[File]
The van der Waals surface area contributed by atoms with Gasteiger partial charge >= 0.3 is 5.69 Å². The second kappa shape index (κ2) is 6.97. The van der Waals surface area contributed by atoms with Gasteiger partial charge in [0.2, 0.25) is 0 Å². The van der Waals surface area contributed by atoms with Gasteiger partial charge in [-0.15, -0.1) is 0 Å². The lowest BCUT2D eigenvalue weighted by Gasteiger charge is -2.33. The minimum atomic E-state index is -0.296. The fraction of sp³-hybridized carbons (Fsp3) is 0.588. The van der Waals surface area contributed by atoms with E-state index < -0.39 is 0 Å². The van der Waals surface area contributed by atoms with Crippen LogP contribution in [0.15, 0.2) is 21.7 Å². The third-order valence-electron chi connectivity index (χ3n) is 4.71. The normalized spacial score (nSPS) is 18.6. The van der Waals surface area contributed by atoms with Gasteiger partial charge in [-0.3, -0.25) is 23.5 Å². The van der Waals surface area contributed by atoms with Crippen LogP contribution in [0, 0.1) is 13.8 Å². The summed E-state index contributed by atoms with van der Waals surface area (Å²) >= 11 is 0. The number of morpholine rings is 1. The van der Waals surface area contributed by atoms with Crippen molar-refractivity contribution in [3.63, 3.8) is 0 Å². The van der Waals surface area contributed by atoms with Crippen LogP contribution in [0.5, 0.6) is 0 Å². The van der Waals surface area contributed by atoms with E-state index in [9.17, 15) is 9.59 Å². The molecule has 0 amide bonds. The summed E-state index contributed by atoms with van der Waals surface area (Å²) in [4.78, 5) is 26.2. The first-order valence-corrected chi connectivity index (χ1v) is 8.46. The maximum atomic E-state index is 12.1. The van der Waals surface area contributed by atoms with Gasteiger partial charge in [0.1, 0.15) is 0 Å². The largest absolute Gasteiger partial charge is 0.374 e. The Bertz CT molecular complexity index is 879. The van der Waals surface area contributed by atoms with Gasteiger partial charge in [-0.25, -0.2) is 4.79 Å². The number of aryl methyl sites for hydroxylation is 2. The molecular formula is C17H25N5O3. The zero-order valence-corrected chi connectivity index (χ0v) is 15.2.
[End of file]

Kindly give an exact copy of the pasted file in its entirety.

The van der Waals surface area contributed by atoms with Gasteiger partial charge >= 0.3 is 5.69 Å². The second kappa shape index (κ2) is 6.97. The van der Waals surface area contributed by atoms with Gasteiger partial charge in [0.2, 0.25) is 0 Å². The van der Waals surface area contributed by atoms with Gasteiger partial charge in [-0.15, -0.1) is 0 Å². The lowest BCUT2D eigenvalue weighted by Gasteiger charge is -2.33. The minimum atomic E-state index is -0.296. The fraction of sp³-hybridized carbons (Fsp3) is 0.588. The van der Waals surface area contributed by atoms with E-state index < -0.39 is 0 Å². The van der Waals surface area contributed by atoms with Crippen LogP contribution in [0.15, 0.2) is 21.7 Å². The third-order valence-electron chi connectivity index (χ3n) is 4.71. The normalized spacial score (nSPS) is 18.6. The van der Waals surface area contributed by atoms with Gasteiger partial charge in [-0.3, -0.25) is 23.5 Å². The van der Waals surface area contributed by atoms with Crippen LogP contribution in [0, 0.1) is 13.8 Å². The summed E-state index contributed by atoms with van der Waals surface area (Å²) >= 11 is 0. The number of morpholine rings is 1. The van der Waals surface area contributed by atoms with Crippen molar-refractivity contribution in [3.63, 3.8) is 0 Å². The van der Waals surface area contributed by atoms with Crippen LogP contribution in [0.5, 0.6) is 0 Å². The van der Waals surface area contributed by atoms with E-state index in [9.17, 15) is 9.59 Å². The molecule has 0 amide bonds. The summed E-state index contributed by atoms with van der Waals surface area (Å²) in [4.78, 5) is 26.2. The first-order valence-corrected chi connectivity index (χ1v) is 8.46. The maximum atomic E-state index is 12.1. The van der Waals surface area contributed by atoms with Gasteiger partial charge in [0.1, 0.15) is 0 Å². The largest absolute Gasteiger partial charge is 0.374 e. The Bertz CT molecular complexity index is 879. The van der Waals surface area contributed by atoms with Gasteiger partial charge in [-0.25, -0.2) is 4.79 Å². The number of aryl methyl sites for hydroxylation is 2. The molecular formula is C17H25N5O3. The zero-order valence-corrected chi connectivity index (χ0v) is 15.2.